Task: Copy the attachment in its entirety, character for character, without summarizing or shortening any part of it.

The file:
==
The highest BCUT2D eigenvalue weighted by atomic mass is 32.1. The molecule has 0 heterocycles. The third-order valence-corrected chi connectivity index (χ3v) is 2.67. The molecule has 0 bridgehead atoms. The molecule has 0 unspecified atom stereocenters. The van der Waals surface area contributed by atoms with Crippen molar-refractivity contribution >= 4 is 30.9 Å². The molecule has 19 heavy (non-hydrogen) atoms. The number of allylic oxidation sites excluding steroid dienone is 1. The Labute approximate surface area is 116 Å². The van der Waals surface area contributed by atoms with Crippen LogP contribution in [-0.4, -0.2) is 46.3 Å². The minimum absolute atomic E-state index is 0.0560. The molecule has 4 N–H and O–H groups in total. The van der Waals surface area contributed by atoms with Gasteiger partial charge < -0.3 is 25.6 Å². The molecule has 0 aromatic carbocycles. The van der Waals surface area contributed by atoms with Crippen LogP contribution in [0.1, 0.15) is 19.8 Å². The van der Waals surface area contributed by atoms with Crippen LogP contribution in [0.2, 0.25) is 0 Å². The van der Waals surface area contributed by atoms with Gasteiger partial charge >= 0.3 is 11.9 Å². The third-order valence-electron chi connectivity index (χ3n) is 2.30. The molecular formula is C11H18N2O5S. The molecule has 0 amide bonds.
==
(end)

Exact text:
The highest BCUT2D eigenvalue weighted by atomic mass is 32.1. The molecule has 0 heterocycles. The third-order valence-corrected chi connectivity index (χ3v) is 2.67. The molecule has 0 bridgehead atoms. The molecule has 0 unspecified atom stereocenters. The van der Waals surface area contributed by atoms with Crippen molar-refractivity contribution >= 4 is 30.9 Å². The molecule has 19 heavy (non-hydrogen) atoms. The number of allylic oxidation sites excluding steroid dienone is 1. The Labute approximate surface area is 116 Å². The van der Waals surface area contributed by atoms with Crippen LogP contribution in [-0.4, -0.2) is 46.3 Å². The minimum absolute atomic E-state index is 0.0560. The molecule has 4 N–H and O–H groups in total. The van der Waals surface area contributed by atoms with Gasteiger partial charge < -0.3 is 25.6 Å². The molecule has 0 aromatic carbocycles. The van der Waals surface area contributed by atoms with Crippen LogP contribution in [0.1, 0.15) is 19.8 Å². The van der Waals surface area contributed by atoms with Crippen LogP contribution in [0.2, 0.25) is 0 Å². The van der Waals surface area contributed by atoms with Gasteiger partial charge >= 0.3 is 11.9 Å². The third-order valence-electron chi connectivity index (χ3n) is 2.30. The molecular formula is C11H18N2O5S. The molecule has 0 amide bonds.